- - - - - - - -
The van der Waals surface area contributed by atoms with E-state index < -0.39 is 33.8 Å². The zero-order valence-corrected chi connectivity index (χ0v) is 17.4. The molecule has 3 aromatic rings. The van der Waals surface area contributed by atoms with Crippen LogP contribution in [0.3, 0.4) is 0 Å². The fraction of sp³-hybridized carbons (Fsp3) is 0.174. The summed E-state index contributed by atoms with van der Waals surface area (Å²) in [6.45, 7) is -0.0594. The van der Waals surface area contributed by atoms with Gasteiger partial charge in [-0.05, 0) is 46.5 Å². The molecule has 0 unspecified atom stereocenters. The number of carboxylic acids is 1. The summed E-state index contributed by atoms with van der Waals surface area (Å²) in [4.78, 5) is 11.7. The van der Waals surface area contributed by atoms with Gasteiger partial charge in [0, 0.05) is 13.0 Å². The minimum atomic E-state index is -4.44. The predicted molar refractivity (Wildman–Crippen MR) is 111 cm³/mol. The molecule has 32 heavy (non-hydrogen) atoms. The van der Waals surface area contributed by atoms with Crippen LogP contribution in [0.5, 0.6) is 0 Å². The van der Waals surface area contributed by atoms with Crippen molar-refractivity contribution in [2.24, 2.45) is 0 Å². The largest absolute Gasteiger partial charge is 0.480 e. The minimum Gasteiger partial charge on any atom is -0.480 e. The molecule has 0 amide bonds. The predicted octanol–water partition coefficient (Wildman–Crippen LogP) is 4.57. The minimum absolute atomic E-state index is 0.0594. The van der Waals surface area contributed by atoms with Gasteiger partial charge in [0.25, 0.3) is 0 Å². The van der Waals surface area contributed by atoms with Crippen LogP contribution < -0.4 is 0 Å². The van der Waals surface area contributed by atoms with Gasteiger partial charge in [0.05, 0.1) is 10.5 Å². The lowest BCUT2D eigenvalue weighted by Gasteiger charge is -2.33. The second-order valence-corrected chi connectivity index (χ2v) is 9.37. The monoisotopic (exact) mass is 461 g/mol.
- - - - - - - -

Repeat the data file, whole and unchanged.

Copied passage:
The van der Waals surface area contributed by atoms with E-state index < -0.39 is 33.8 Å². The zero-order valence-corrected chi connectivity index (χ0v) is 17.4. The molecule has 3 aromatic rings. The van der Waals surface area contributed by atoms with Crippen LogP contribution in [0.3, 0.4) is 0 Å². The fraction of sp³-hybridized carbons (Fsp3) is 0.174. The summed E-state index contributed by atoms with van der Waals surface area (Å²) in [6.45, 7) is -0.0594. The van der Waals surface area contributed by atoms with Gasteiger partial charge in [-0.05, 0) is 46.5 Å². The molecule has 0 unspecified atom stereocenters. The number of carboxylic acids is 1. The summed E-state index contributed by atoms with van der Waals surface area (Å²) in [4.78, 5) is 11.7. The van der Waals surface area contributed by atoms with Gasteiger partial charge in [0, 0.05) is 13.0 Å². The minimum atomic E-state index is -4.44. The predicted molar refractivity (Wildman–Crippen MR) is 111 cm³/mol. The molecule has 32 heavy (non-hydrogen) atoms. The van der Waals surface area contributed by atoms with Crippen LogP contribution in [0.5, 0.6) is 0 Å². The van der Waals surface area contributed by atoms with Crippen molar-refractivity contribution in [2.24, 2.45) is 0 Å². The largest absolute Gasteiger partial charge is 0.480 e. The minimum Gasteiger partial charge on any atom is -0.480 e. The molecule has 0 amide bonds. The predicted octanol–water partition coefficient (Wildman–Crippen LogP) is 4.57. The minimum absolute atomic E-state index is 0.0594. The van der Waals surface area contributed by atoms with Gasteiger partial charge in [0.25, 0.3) is 0 Å². The van der Waals surface area contributed by atoms with Crippen LogP contribution < -0.4 is 0 Å². The van der Waals surface area contributed by atoms with Gasteiger partial charge in [0.05, 0.1) is 10.5 Å². The lowest BCUT2D eigenvalue weighted by Gasteiger charge is -2.33. The second-order valence-corrected chi connectivity index (χ2v) is 9.37. The monoisotopic (exact) mass is 461 g/mol.